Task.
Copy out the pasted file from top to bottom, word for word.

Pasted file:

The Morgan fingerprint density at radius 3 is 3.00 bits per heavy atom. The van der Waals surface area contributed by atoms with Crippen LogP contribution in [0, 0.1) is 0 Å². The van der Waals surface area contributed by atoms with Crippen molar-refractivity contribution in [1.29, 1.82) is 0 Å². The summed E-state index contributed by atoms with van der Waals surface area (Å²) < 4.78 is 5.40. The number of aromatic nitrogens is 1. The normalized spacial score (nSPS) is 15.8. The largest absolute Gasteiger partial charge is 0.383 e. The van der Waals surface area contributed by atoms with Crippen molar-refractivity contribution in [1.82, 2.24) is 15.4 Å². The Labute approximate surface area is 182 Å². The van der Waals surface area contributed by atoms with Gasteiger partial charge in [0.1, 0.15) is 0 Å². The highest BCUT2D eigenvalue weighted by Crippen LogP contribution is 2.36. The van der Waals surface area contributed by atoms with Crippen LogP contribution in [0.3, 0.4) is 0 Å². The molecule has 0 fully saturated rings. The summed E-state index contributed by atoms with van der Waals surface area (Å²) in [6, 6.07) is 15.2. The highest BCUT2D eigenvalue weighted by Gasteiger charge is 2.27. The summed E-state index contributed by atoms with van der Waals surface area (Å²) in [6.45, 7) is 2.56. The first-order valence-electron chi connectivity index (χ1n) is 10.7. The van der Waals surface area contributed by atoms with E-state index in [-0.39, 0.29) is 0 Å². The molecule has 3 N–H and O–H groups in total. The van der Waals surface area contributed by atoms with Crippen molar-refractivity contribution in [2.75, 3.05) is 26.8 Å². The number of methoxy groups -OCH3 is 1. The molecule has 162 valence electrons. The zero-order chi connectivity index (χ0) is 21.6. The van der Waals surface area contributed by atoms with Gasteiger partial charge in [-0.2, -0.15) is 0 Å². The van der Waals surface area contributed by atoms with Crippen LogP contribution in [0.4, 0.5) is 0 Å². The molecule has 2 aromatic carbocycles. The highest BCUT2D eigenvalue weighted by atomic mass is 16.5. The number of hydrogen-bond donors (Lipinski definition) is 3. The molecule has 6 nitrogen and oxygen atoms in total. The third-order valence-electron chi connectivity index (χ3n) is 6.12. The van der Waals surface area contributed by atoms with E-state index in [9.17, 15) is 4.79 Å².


The Morgan fingerprint density at radius 3 is 3.00 bits per heavy atom. The van der Waals surface area contributed by atoms with Crippen LogP contribution in [0, 0.1) is 0 Å². The van der Waals surface area contributed by atoms with Crippen molar-refractivity contribution in [1.29, 1.82) is 0 Å². The summed E-state index contributed by atoms with van der Waals surface area (Å²) < 4.78 is 5.40. The number of aromatic nitrogens is 1. The normalized spacial score (nSPS) is 15.8. The largest absolute Gasteiger partial charge is 0.383 e. The van der Waals surface area contributed by atoms with Crippen molar-refractivity contribution in [1.82, 2.24) is 15.4 Å². The Labute approximate surface area is 182 Å². The van der Waals surface area contributed by atoms with Gasteiger partial charge in [0.1, 0.15) is 0 Å². The highest BCUT2D eigenvalue weighted by Crippen LogP contribution is 2.36. The van der Waals surface area contributed by atoms with Crippen LogP contribution in [0.3, 0.4) is 0 Å². The molecule has 0 fully saturated rings. The summed E-state index contributed by atoms with van der Waals surface area (Å²) in [6, 6.07) is 15.2. The highest BCUT2D eigenvalue weighted by Gasteiger charge is 2.27. The summed E-state index contributed by atoms with van der Waals surface area (Å²) in [6.45, 7) is 2.56. The first-order valence-electron chi connectivity index (χ1n) is 10.7. The van der Waals surface area contributed by atoms with E-state index in [-0.39, 0.29) is 0 Å². The molecule has 3 N–H and O–H groups in total. The van der Waals surface area contributed by atoms with Crippen molar-refractivity contribution in [2.75, 3.05) is 26.8 Å². The number of methoxy groups -OCH3 is 1. The molecule has 162 valence electrons. The zero-order chi connectivity index (χ0) is 21.6. The van der Waals surface area contributed by atoms with Gasteiger partial charge in [-0.2, -0.15) is 0 Å². The van der Waals surface area contributed by atoms with Crippen LogP contribution in [0.4, 0.5) is 0 Å². The molecule has 2 aromatic carbocycles. The highest BCUT2D eigenvalue weighted by atomic mass is 16.5. The number of hydrogen-bond donors (Lipinski definition) is 3. The molecule has 6 nitrogen and oxygen atoms in total. The third-order valence-electron chi connectivity index (χ3n) is 6.12. The van der Waals surface area contributed by atoms with E-state index in [9.17, 15) is 4.79 Å².